I had never heard of letterboxing until our Brownie troop voted to work on the letterboxer badge this year. While the Brownie Girl's Guide to Girl Scouts provided some information about letterboxing, I decided to do a quick online search to learn about it in more detail. These two websites were incredibly helpful: letterboxing.org and atlasquest.com. Wikipedia defines letterboxing as "an outdoor hobby that combines elements of orienteering, art, and puzzle solving. Letterboxers hide small, weatherproof boxes in publicly accessible places (like parks) and distribute clues to finding the box in printed catalogs, on one of several web sites, or by word of mouth. Individual letterboxes usually contain a notebook and a rubber stamp. Finders make an imprint of the letterbox's stamp, either on their personal notebook or on a postcard, and leave an impression of their personal stamp on the letterbox's 'visitors' book' or 'logbook' — as proof of having found the box and letting other letterboxers know who has visited. " In this post, I will describe how our troop chose to complete the five steps required to earn the Brownie letterboxer badge. We finished Steps 1, 2, and 3 during our first meeting. Steps 4 and 5 were completed during the following meeting.
Step 1: To get started, I described letterboxing to the girls. We reviewed some basic letterboxing terminology because this game has a special language of its own. We discussed how they could search for letterbox clues by bumping around the websites (mentioned above) with parental supervision. We reviewed what supplies they would need before setting out to find a letterbox. The girls then worked together to brainstorm 10 different hiding places for a letterbox. Two of my favorite suggestions included hiding a letterbox in an empty bird's nest or burying the letterbox in a sandbox.
Step 2: The girls had the opportunity to make their own stamp. There is a fantastic tutorial on letterboxing.org that shows how to carve a stamp out of an art gum eraser. We decided to make our stamps by using the lids from orange juice containers and adhesive foam squares. The girls were each given two 2.5" foam squares that had been cut prior to the meeting. They were instructed to peel the backing off one of the squares and to adhere that square to the top of the second square to give the stamp some thickness. We asked the girls to flip the foam square over and draw a shape on the paper backing. Some of the shapes included a heart, a star, and a Mickey Mouse head. They cut out their foam stamp. After peeling off the paper backing, they pressed the adhesive side onto the orange juice lid. Once the stamps were assembled, the girls each decorated a personal record book that was constructed prior to the meeting. I cut white cardstock into a 4.5"x9" rectangle that I folded in half vertically to make a 4.5" square cover. I then cut white cardstock into 4" squares, adding three squares of paper to each cover. I punched two holes along the folded edge of the cover through all of the sheets of paper. I used yarn to tie the book together. The girls used Brownie stickers, markers, and crayons to decorate their books.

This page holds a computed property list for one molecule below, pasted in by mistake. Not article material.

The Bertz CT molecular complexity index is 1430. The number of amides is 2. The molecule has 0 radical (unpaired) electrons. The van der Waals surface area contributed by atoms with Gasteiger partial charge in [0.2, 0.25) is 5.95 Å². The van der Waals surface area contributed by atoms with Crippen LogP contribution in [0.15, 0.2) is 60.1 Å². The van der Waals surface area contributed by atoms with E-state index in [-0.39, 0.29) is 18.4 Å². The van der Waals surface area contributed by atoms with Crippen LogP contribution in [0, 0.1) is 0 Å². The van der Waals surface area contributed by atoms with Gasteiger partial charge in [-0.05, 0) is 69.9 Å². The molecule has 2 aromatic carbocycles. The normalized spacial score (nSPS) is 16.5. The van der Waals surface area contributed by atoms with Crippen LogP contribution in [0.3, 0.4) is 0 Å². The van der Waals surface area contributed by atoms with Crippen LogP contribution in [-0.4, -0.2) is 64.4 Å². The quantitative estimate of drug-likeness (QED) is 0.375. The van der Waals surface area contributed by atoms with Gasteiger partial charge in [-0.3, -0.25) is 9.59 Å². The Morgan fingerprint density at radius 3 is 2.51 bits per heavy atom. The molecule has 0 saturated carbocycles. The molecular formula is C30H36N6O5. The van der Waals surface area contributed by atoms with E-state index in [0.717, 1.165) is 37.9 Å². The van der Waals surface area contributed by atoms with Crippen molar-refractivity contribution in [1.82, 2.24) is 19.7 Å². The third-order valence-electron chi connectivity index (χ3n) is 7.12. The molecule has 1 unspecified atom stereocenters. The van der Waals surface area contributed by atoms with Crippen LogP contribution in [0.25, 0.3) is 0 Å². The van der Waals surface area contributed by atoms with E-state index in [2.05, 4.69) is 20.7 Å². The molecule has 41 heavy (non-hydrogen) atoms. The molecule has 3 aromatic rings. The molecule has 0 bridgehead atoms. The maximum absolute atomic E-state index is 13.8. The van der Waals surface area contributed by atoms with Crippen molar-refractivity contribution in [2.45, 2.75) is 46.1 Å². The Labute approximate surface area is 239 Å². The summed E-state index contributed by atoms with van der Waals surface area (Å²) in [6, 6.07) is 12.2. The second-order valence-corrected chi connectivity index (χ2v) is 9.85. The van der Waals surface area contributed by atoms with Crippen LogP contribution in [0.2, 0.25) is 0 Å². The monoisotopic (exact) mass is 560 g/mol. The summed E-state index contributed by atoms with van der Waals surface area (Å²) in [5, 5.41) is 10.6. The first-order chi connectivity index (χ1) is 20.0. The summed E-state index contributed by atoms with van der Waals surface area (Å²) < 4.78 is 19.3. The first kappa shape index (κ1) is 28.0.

Step 3: The Brownie Girl's Guide to Girl Scouting provides several different ways to practice solving clues for the letterboxer badge. The girls loved creating a number code clue. For example, letter A corresponds to 1, B to 2, C to 3, and so on. The girls are given the numbers, and they have to figure out what the word is. For example, "16, 1, 18, 11" is "park." There is an activity on page 5 of this badge outline that the girls worked on individually. They really enjoyed completing this step.
Step 4: This step was by far the troop favorite. We leaders went online and searched for some letterboxes in our area. We decided on two letterboxes that were not far from each other. We went out a couple of days prior to the meeting to make sure the boxes were active. I typed out the clues to find these letterboxes so that each girl in the troop would have a chance to read a clue and lead the troop closer to the hidden letterbox.
At both locations, each girl took a turn
leaving an impression of her own stamp in the letterbox logbook and
then pressing the letterbox stamp into her personal record book.
Step 5: Once the girls returned the letterboxes to the spot exactly as they had found them, we headed to a nearby park to hide our troop letterbox. The letterbox included a logbook, a store-bought stamp, and a pen. Here are photos of the items we hid. Each girl took a turn writing one clue that others could follow to find the hidden letterbox. We posted the clue on atlasquest.com.
The girls asked if we could go on another hunt again sometime. As they left the meeting, we provided a clue to an additional letterbox in our area, hoping they would continue searching for letterboxes with their families. This is a fun hobby for people of all ages and groups of all sizes. I would love to hear about your adventures. Thank you for reading!